Tour Diary - 3rd September 2013 - A man who loses his shadow; Ghosts in the Caves of Nottingham
In July I released my album ‘The Water or the Wave’ and I went on the road, for the first time, as a solo performer. The first stop, sticking out like a rose amongst the shire sticks by being a full three weeks before, was The Malt Cross in Nottingham’s city centre. It was drivable from home and I spent a lazy morning starting a new book called ‘Peter Schlemiel’, an eighteenth century novella about a man who trades his shadow for all the riches in the world. The devil was involved of course, he always is. I also indulged in my addiction for coffee and having decided not to take my dog with me, I set off for the highway.
Nottingham seemed a city trying hard to shed its recent notoriety as being the gun capital of England. The city centre seemed to have an impenetrable shell of overpriced NCP car parks but once inside this shell there were broad lanes overlooked by large ornate guild hall like buildings. The town hall sat proud in the centre like a mini-St. Paul’s Cathedral. I milled about The Works Bookshop and purchased a few books.
The Malt Cross was a beautifully ornate music hall built in 1877. I was lucky enough to be shown around the building and was led down an iron gated staircase from the street down into the sub street levels. The Malt Cross had originally been composed of two mezzanine levels and two floors. The very bottom floor, below ground level had been an ice skating rink and then a billiard hall. The ground floor, which now housed the drinking area, was originally a glass floor that allowed people to watch the skating from above. I was told by the promoter that the hall had lost its licence every two or three years due to prostitution or other misdemeanours. Now, we stood in the musty darkness of a gutted Indian restaurant that had been closed for a couple of years.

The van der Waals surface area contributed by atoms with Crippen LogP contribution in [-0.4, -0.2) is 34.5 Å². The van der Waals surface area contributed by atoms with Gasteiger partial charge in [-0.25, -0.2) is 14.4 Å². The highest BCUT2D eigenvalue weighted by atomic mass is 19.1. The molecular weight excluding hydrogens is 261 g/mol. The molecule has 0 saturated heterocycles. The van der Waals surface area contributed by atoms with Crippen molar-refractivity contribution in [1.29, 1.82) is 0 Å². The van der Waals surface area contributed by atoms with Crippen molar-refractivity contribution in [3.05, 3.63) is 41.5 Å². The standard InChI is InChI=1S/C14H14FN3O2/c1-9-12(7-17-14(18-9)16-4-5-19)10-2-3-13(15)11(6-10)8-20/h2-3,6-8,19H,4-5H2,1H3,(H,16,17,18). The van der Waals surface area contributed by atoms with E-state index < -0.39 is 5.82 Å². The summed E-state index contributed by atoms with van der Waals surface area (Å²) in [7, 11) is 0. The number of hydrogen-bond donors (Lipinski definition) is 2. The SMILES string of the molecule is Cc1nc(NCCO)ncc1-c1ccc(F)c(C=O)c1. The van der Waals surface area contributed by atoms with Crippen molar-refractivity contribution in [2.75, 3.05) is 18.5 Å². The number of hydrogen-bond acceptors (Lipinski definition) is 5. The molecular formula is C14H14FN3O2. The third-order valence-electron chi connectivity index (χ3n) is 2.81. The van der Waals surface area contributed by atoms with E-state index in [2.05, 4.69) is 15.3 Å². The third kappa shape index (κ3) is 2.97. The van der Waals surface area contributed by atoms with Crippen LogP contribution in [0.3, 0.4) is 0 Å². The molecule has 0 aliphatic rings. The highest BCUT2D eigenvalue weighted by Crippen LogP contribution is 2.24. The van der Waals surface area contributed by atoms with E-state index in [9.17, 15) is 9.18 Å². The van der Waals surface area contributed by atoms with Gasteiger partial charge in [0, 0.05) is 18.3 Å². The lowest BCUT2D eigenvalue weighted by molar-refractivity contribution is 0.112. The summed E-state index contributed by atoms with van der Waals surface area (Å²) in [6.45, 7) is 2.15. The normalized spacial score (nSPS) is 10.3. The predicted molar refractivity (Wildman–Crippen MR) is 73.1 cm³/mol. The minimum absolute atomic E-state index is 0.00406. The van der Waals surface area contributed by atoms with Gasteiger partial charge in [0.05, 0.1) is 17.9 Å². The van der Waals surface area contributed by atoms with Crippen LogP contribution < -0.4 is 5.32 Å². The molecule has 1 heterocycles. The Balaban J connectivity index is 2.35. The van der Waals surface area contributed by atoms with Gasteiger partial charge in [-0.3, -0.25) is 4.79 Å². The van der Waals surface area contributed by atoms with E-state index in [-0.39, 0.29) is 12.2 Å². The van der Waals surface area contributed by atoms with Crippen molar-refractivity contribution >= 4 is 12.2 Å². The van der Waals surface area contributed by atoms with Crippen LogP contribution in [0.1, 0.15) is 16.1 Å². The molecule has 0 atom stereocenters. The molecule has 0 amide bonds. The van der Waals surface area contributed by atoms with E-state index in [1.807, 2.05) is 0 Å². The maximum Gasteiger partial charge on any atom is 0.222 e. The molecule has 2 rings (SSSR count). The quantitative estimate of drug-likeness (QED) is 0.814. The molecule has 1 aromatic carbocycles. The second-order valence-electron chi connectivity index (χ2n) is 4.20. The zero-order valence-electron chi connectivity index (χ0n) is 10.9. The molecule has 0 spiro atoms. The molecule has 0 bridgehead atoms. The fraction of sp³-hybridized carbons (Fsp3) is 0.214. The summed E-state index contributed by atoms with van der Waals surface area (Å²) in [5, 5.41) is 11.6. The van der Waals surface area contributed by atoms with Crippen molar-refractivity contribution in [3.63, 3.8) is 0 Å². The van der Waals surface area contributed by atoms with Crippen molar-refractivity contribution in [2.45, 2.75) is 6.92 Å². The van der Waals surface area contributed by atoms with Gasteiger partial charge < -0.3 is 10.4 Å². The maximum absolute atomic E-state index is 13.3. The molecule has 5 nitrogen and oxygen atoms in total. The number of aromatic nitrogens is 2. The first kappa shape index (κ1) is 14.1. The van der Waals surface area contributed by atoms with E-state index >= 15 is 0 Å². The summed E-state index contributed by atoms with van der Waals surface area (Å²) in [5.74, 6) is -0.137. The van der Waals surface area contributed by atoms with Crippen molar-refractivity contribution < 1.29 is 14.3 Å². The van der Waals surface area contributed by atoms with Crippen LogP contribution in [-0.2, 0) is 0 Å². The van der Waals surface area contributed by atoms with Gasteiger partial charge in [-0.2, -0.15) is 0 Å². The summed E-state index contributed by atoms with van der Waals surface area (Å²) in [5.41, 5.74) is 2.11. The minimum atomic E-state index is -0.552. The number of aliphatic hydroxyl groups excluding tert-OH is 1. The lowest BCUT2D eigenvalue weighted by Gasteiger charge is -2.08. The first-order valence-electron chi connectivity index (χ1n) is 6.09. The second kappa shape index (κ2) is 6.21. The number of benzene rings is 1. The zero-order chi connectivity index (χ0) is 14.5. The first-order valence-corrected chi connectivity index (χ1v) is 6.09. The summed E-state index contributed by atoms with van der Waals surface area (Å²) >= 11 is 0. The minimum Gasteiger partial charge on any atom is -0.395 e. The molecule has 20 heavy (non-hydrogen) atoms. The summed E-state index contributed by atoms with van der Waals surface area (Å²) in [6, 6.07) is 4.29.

We wandered the debris and found treasures at every turn. The banister, it was believed, was from an old boat or galleon and exposed brick work would have been from an eighteenth century pub that had originally been across the road. The hall was built opposite the site of a mediaeval monastery and I bore that in mind as we descended yet more stairs.
It got colder and darker and we eventually found ourselves in sandstone caves. The people of Nottingham regularly lived in these caves throughout the centuries, as late as the 1920s I was told. It was mystical down in those caves and we saw ancient gate pins and sandstone shelves where they would keep the carcasses of cows ready to be cooked for the patrons upstairs. There were black soot marks on the wall, possibly left by the monks. A well stood at one end of the room, choked now with leaves and debris. In the next room an ornate boiler, the like of which I have never seen, sat squat in the darkness; all pipes and grills spanning out like spider’s legs across the walls. We turned back ready to find street level again, like a deep sea diver we ascended each floor, each becoming more modern and closer to the sounds of life out on the street. But I will never forget, as we left the dank hollow of the cave, I swear I could see out of the corner of my eye the furtive movement of robed men in the shadows.